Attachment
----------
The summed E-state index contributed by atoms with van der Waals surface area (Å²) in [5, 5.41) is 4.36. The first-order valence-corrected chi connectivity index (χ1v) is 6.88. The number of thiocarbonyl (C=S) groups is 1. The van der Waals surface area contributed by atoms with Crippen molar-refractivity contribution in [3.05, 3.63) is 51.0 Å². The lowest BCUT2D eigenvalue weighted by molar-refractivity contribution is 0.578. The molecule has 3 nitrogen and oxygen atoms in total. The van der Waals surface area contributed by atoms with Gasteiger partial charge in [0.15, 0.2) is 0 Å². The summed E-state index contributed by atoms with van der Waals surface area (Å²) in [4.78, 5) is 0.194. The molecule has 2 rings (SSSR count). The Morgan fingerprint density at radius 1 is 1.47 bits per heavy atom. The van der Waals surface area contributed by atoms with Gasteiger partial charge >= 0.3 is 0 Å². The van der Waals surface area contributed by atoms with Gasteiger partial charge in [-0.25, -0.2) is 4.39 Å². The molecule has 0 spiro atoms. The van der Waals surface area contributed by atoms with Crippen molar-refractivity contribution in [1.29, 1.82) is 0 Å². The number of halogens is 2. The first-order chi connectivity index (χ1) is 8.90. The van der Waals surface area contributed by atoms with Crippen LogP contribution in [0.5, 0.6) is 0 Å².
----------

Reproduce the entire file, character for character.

The summed E-state index contributed by atoms with van der Waals surface area (Å²) in [5, 5.41) is 4.36. The first-order valence-corrected chi connectivity index (χ1v) is 6.88. The number of thiocarbonyl (C=S) groups is 1. The van der Waals surface area contributed by atoms with Crippen molar-refractivity contribution in [3.05, 3.63) is 51.0 Å². The lowest BCUT2D eigenvalue weighted by molar-refractivity contribution is 0.578. The molecule has 3 nitrogen and oxygen atoms in total. The van der Waals surface area contributed by atoms with Gasteiger partial charge in [0.15, 0.2) is 0 Å². The summed E-state index contributed by atoms with van der Waals surface area (Å²) in [4.78, 5) is 0.194. The molecule has 2 rings (SSSR count). The Morgan fingerprint density at radius 1 is 1.47 bits per heavy atom. The van der Waals surface area contributed by atoms with Gasteiger partial charge >= 0.3 is 0 Å². The van der Waals surface area contributed by atoms with Gasteiger partial charge in [-0.25, -0.2) is 4.39 Å². The molecule has 0 spiro atoms. The van der Waals surface area contributed by atoms with Crippen molar-refractivity contribution in [1.29, 1.82) is 0 Å². The number of halogens is 2. The first-order chi connectivity index (χ1) is 8.90. The van der Waals surface area contributed by atoms with Crippen LogP contribution in [0.5, 0.6) is 0 Å².